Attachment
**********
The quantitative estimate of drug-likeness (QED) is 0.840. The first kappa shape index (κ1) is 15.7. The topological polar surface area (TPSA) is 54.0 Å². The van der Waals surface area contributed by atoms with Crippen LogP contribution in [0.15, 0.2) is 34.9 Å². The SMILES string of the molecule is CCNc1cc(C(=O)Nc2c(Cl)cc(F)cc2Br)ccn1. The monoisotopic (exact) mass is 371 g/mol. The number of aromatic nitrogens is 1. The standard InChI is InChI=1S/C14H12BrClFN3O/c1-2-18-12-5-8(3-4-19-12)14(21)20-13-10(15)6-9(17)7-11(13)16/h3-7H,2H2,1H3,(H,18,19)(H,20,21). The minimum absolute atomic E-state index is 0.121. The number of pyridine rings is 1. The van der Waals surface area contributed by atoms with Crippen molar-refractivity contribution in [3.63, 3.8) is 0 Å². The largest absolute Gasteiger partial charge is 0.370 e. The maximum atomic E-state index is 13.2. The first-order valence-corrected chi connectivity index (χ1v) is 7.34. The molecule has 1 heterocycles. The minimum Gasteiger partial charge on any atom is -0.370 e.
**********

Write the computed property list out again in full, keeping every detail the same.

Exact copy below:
The quantitative estimate of drug-likeness (QED) is 0.840. The first kappa shape index (κ1) is 15.7. The topological polar surface area (TPSA) is 54.0 Å². The van der Waals surface area contributed by atoms with Crippen LogP contribution in [0.15, 0.2) is 34.9 Å². The SMILES string of the molecule is CCNc1cc(C(=O)Nc2c(Cl)cc(F)cc2Br)ccn1. The monoisotopic (exact) mass is 371 g/mol. The number of aromatic nitrogens is 1. The standard InChI is InChI=1S/C14H12BrClFN3O/c1-2-18-12-5-8(3-4-19-12)14(21)20-13-10(15)6-9(17)7-11(13)16/h3-7H,2H2,1H3,(H,18,19)(H,20,21). The minimum absolute atomic E-state index is 0.121. The number of pyridine rings is 1. The van der Waals surface area contributed by atoms with Crippen molar-refractivity contribution in [3.63, 3.8) is 0 Å². The largest absolute Gasteiger partial charge is 0.370 e. The maximum atomic E-state index is 13.2. The first-order valence-corrected chi connectivity index (χ1v) is 7.34. The molecule has 1 heterocycles. The minimum Gasteiger partial charge on any atom is -0.370 e.